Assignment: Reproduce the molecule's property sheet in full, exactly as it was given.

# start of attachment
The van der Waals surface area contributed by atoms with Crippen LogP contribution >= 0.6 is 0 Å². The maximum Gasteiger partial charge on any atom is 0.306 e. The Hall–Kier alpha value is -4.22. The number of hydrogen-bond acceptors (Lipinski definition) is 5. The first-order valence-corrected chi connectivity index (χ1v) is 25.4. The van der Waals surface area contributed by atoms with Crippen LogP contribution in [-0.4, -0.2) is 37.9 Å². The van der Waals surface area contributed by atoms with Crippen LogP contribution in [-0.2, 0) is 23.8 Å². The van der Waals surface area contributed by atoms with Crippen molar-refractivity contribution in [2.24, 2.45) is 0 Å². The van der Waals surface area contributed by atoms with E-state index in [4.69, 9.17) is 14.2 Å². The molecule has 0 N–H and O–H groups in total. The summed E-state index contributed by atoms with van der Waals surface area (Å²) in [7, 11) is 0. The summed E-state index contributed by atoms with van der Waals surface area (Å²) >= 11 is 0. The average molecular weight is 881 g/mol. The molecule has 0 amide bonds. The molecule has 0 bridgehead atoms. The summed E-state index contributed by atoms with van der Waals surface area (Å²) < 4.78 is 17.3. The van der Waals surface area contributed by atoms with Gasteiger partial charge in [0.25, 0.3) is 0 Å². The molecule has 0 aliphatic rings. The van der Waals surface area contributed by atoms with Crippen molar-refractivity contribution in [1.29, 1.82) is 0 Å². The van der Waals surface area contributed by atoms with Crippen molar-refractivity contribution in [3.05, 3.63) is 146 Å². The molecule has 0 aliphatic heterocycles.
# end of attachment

The van der Waals surface area contributed by atoms with Crippen LogP contribution >= 0.6 is 0 Å². The maximum Gasteiger partial charge on any atom is 0.306 e. The Hall–Kier alpha value is -4.22. The number of hydrogen-bond acceptors (Lipinski definition) is 5. The first-order valence-corrected chi connectivity index (χ1v) is 25.4. The van der Waals surface area contributed by atoms with Crippen LogP contribution in [-0.4, -0.2) is 37.9 Å². The van der Waals surface area contributed by atoms with Crippen LogP contribution in [-0.2, 0) is 23.8 Å². The van der Waals surface area contributed by atoms with Crippen molar-refractivity contribution in [2.24, 2.45) is 0 Å². The van der Waals surface area contributed by atoms with E-state index in [4.69, 9.17) is 14.2 Å². The molecule has 0 N–H and O–H groups in total. The summed E-state index contributed by atoms with van der Waals surface area (Å²) in [7, 11) is 0. The summed E-state index contributed by atoms with van der Waals surface area (Å²) >= 11 is 0. The average molecular weight is 881 g/mol. The molecule has 0 amide bonds. The molecule has 0 bridgehead atoms. The summed E-state index contributed by atoms with van der Waals surface area (Å²) < 4.78 is 17.3. The van der Waals surface area contributed by atoms with Gasteiger partial charge in [0.25, 0.3) is 0 Å². The molecule has 0 aliphatic rings. The van der Waals surface area contributed by atoms with Crippen molar-refractivity contribution in [1.29, 1.82) is 0 Å². The van der Waals surface area contributed by atoms with Crippen molar-refractivity contribution in [3.05, 3.63) is 146 Å². The molecule has 0 aliphatic heterocycles.